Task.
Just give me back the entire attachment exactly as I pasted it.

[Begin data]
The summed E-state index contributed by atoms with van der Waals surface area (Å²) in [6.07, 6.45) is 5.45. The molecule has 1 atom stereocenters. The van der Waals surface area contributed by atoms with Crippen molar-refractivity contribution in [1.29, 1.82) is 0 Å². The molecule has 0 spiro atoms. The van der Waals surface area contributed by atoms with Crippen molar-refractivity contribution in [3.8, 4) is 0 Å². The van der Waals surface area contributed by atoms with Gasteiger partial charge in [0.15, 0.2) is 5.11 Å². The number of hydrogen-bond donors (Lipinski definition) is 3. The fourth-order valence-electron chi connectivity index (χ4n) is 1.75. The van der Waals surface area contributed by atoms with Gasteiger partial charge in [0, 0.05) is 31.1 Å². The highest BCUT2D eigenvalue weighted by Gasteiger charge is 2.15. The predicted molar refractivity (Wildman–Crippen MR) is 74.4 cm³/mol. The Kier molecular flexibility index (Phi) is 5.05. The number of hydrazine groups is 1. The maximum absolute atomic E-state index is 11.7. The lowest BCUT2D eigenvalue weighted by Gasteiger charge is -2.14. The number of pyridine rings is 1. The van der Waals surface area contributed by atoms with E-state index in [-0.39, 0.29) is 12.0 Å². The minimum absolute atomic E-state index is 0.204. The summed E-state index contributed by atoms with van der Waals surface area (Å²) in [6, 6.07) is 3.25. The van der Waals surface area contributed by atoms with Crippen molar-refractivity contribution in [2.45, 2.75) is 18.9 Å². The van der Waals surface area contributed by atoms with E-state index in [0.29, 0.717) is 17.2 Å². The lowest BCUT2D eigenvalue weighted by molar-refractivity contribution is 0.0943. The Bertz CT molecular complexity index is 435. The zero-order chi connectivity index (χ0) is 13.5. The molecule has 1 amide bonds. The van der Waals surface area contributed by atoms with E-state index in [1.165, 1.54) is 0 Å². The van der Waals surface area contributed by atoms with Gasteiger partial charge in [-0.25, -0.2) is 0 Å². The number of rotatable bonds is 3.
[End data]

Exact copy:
The summed E-state index contributed by atoms with van der Waals surface area (Å²) in [6.07, 6.45) is 5.45. The molecule has 1 atom stereocenters. The van der Waals surface area contributed by atoms with Crippen molar-refractivity contribution in [1.29, 1.82) is 0 Å². The molecule has 0 spiro atoms. The van der Waals surface area contributed by atoms with Crippen molar-refractivity contribution in [3.8, 4) is 0 Å². The van der Waals surface area contributed by atoms with Gasteiger partial charge in [0.15, 0.2) is 5.11 Å². The number of hydrogen-bond donors (Lipinski definition) is 3. The fourth-order valence-electron chi connectivity index (χ4n) is 1.75. The van der Waals surface area contributed by atoms with Gasteiger partial charge in [0, 0.05) is 31.1 Å². The highest BCUT2D eigenvalue weighted by Gasteiger charge is 2.15. The predicted molar refractivity (Wildman–Crippen MR) is 74.4 cm³/mol. The Kier molecular flexibility index (Phi) is 5.05. The number of hydrazine groups is 1. The maximum absolute atomic E-state index is 11.7. The lowest BCUT2D eigenvalue weighted by Gasteiger charge is -2.14. The number of pyridine rings is 1. The van der Waals surface area contributed by atoms with E-state index in [-0.39, 0.29) is 12.0 Å². The minimum absolute atomic E-state index is 0.204. The summed E-state index contributed by atoms with van der Waals surface area (Å²) in [6, 6.07) is 3.25. The van der Waals surface area contributed by atoms with Crippen molar-refractivity contribution in [2.45, 2.75) is 18.9 Å². The van der Waals surface area contributed by atoms with E-state index in [0.29, 0.717) is 17.2 Å². The lowest BCUT2D eigenvalue weighted by molar-refractivity contribution is 0.0943. The Bertz CT molecular complexity index is 435. The zero-order chi connectivity index (χ0) is 13.5. The molecule has 1 amide bonds. The van der Waals surface area contributed by atoms with E-state index in [1.165, 1.54) is 0 Å². The van der Waals surface area contributed by atoms with Gasteiger partial charge in [-0.25, -0.2) is 0 Å². The number of rotatable bonds is 3.